The Ticonderoga Historical Society will unveil a traveling exhibit addressing Women’s Suffrage and present a free public program entitled “Women Will Vote” on Friday, May 31 at 7 p.m. at the Hancock House, 6 Moses Circle, Ticonderoga.
“This year, we commemorate the 100th anniversary of the 19th amendment to the U.S. Constitution,” said program presenter Diane O’Connor. “Passed by Congress on the 4th of June in 1919, it granted the right to vote to American women, and it had a profound effect not only on the lives of women, but everyone in New York State and across the country.”
O’Connor notes that the women’s suffrage movement began in New York with the 1848 Declaration of Sentiments, and took over 70 years to be adopted by Congress. Even after the passage of the amendment, ratification and eventual acceptance by the American public would be a long, hard-fought process.
The program will look at often-overlooked consequences of Women’s Suffrage, including internal disagreements that threatened to sideline the movement, the institution of Prohibition, and changes in women’s roles within the workforce.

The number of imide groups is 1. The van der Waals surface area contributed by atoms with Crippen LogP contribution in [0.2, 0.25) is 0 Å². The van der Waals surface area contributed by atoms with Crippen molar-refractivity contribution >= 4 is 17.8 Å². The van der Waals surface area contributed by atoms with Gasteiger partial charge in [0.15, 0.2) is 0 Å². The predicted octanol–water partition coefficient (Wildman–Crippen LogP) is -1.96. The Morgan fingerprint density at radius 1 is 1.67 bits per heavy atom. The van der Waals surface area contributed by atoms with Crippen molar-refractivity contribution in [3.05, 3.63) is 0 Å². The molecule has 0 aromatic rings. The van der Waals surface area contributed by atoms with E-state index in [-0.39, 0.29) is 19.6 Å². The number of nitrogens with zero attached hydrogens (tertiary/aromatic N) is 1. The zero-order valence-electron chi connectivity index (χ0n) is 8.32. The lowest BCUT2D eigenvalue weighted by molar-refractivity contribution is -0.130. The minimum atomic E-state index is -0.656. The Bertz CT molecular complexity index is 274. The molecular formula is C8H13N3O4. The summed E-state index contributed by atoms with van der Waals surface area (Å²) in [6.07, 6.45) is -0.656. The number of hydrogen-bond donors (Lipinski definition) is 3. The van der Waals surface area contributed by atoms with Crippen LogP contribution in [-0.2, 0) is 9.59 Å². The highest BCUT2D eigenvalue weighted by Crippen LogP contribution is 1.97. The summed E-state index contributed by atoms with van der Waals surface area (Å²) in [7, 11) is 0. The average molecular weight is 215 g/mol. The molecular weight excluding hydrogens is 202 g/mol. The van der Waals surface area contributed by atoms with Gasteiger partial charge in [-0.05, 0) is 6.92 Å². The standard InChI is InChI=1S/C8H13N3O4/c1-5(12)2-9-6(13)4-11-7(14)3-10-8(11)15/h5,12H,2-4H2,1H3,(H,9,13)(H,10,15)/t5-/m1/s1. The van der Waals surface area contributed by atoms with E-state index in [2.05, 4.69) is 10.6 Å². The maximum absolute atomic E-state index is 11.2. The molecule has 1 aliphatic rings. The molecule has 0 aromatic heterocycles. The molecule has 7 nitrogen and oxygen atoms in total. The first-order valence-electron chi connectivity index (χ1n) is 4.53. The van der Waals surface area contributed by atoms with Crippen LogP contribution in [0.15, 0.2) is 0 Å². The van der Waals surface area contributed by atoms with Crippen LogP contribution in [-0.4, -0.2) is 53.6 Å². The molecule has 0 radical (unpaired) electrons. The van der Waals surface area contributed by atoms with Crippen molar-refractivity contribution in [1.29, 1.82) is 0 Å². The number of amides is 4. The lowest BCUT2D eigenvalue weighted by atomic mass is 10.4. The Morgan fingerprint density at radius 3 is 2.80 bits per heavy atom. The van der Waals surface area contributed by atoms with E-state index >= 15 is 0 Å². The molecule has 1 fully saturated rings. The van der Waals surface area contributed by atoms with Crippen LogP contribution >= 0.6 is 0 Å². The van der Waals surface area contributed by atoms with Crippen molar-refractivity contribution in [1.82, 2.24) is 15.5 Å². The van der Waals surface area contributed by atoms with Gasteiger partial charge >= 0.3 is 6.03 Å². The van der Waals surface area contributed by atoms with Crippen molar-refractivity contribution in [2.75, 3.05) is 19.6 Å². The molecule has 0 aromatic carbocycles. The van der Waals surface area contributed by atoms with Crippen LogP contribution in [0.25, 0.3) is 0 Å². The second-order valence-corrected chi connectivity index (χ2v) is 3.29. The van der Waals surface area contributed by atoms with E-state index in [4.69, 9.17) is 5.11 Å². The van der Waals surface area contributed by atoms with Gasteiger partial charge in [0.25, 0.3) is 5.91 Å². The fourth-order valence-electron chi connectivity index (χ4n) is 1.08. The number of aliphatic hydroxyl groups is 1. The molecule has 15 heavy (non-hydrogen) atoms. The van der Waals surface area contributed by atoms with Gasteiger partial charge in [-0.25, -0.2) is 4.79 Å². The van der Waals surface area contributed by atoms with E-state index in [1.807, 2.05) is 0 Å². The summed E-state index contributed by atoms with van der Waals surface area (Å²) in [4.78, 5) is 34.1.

Also opening the same evening will be "Recognizing Women's Right to Vote in New York State," a traveling exhibit developed with grant support from Humanities New York by the South Central Regional Library Council, and made available through the Northern New York Library Network. Exploring different aspects of the Women's Suffrage movement in New York, from pre-colonial times until the New York State referendum in 1917 and ratification of the 19th Amendment in 1920, the exhibit will be at the Hancock House through June.
Reservations are not necessary to attend the free program, but seats may be reserved by calling 518-585-7868 or via e-mail to tihistory@bridgepoint1com. Refreshments will be served.